I’m not sure how many of you remember the film, Liar Liar, starring Jim Carrey. Carrey plays a lawyer whose young son’s birthday wish was that his father would not be able to lie for a whole day. The wish was granted, and Carrey finds himself in a very difficult – and comedic – situation because he has a court case to argue and is unable to say anything that is untrue.
It’s a great movie but its premise is completely wrong; lawyers must always tell the truth in court. Always. It’s part of the code of ethics that lawyers must swear to uphold when being admitted to practice law. Despite the countless lawyer jokes that treat ‘lawyer’ and ‘liar’ as synonymous, lawyers have a duty to not mislead or misrepresent.
While this duty only applies in court and certain other ‘official’ dealings, full and frank honesty should be characteristic of the legal profession.
That’s why I found it quite disappointing that certain members of the legal profession, including respected, specialist lawyers who advocate for survivors of child sexual abuse, and other survivor advocates, were so quick to criticise and even condemn last week’s announcement from the Australian Catholic Bishops Conference announced that the Catholic Church in Australia would join the national redress scheme for survivors of child sexual abuse.
While I wouldn’t describe the announcement as a ‘good news’ story by any means (there’s nothing really to trumpet about the Church responding to this awful reality through a scheme recommended by the Royal Commission and advocated for by many survivors and survivor groups), it was still good for the Church to be able to confirm a commitment it had made in principle long ago.
Since as early as 2013, the Catholic Church had supported the idea of an independent, national redress scheme, but was unable to formally commit until the Commonwealth, the states and the territories had also signed on and committed to passing the legislation necessary to establish the scheme. So while it may not have been a ‘good news’ story, the announcement was still a positive step because it indicated that significant progress had been made, and prompted further commitments by other faith denominations.
But as sure as night follows day, last week’s announcement was followed by criticism and condemnation of the Church for ‘once again’ avoiding its responsibility to survivors.
The criticisms fell into three main categories, and I want to address each of them briefly.
First, the Church was criticised for supporting the scheme at all, with critics saying that the Church only joined the scheme because it believes it will be a ‘cheaper’ option than having survivors sue for damages in court. While it is true that payments from court proceedings can often be much higher than the $150,000 cap under the redress scheme, obtaining them also requires a higher level of proof than is required under the scheme. Moreover, the scheme does not replace civil litigation; it merely provides an additional option of redress for survivors, who remain free to sue in court if they so choose. They can’t however do both; seek redress and also sue. The Church’s commitment to the redress scheme adds more choice for survivors.
Related to this, the Church was also criticised for joining the scheme before state governments introduced legislation that would overcome the so-called ‘Ellis defence’ by requiring dioceses and religious orders to provide an entity to sue in civil claims, with the suggestion made that the Church was again fearful of the liability this might create. This criticism is also unfair, because for years, the Church has made a policy of identifying an entity for claimants to sue, and ensuring that entity is backed with sufficient assets to pay out the claims. This policy was confirmed publicly by our own Archbishop more than three years ago.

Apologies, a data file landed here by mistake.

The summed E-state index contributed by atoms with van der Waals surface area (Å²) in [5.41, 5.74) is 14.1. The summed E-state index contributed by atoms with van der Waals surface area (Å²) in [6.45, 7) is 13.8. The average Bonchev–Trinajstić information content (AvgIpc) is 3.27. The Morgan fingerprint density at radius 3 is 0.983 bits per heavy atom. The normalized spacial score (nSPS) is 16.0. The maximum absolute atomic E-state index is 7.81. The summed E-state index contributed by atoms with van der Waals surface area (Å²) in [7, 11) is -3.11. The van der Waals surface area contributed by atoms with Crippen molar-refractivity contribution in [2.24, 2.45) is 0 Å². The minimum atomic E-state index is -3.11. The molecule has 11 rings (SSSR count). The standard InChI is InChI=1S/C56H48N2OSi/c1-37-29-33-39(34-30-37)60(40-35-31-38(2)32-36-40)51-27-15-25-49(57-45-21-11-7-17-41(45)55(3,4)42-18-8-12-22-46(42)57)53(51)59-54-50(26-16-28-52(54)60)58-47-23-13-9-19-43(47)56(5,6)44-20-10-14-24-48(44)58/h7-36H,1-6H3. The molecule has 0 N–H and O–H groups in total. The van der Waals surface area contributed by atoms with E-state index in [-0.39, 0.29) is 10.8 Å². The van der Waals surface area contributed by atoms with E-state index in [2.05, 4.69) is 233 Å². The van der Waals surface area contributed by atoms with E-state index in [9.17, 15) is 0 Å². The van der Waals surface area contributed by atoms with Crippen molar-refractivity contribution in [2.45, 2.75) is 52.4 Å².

Finally, the Church was also criticised for supporting a $150,000 cap on financial payments made to survivors, which is less than the $200,000 recommended by the Royal Commission. In some respects, this criticism is fair enough; while no amount of money will come close to accounting for these horrible crimes, a higher figure is always going to be a closer attempt. In truth, if the Commonwealth government had agreed to the $200,000 recommendation, the Church would have stood ready to meet this obligation too. But the government didn’t, because – however distasteful it sounds – the government needs to take into consideration the affordability of the scheme. To do otherwise could lead to unfairness for some survivors.
One example of potential injustice is seen in a previous redress scheme set up in Tasmania for those who had been abused in state care. An initial cap of $60,000 ended up being reduced to $35,000 in later years because funds began to run out. A lower cap is not necessarily a matter of protecting assets, but recognising that unjust results for survivors could occur if the national redress scheme begins as uncapped or capped at a higher amount and then changes during the 10-year period for which it is due to run.
Those who criticise the Church in relation to redress are obviously free to do so. Heaven knows our previous attempts, and even our current ones, often fall short of meeting the needs of survivors and bringing them to healing. But those criticisms should be based on facts, not just for fair treatment of the Church, but because it does survivors no favours if – even when significant progress on redress is made, as happened this week – they are told by those supposed to be their ‘advocates’ that once again they should be disappointed.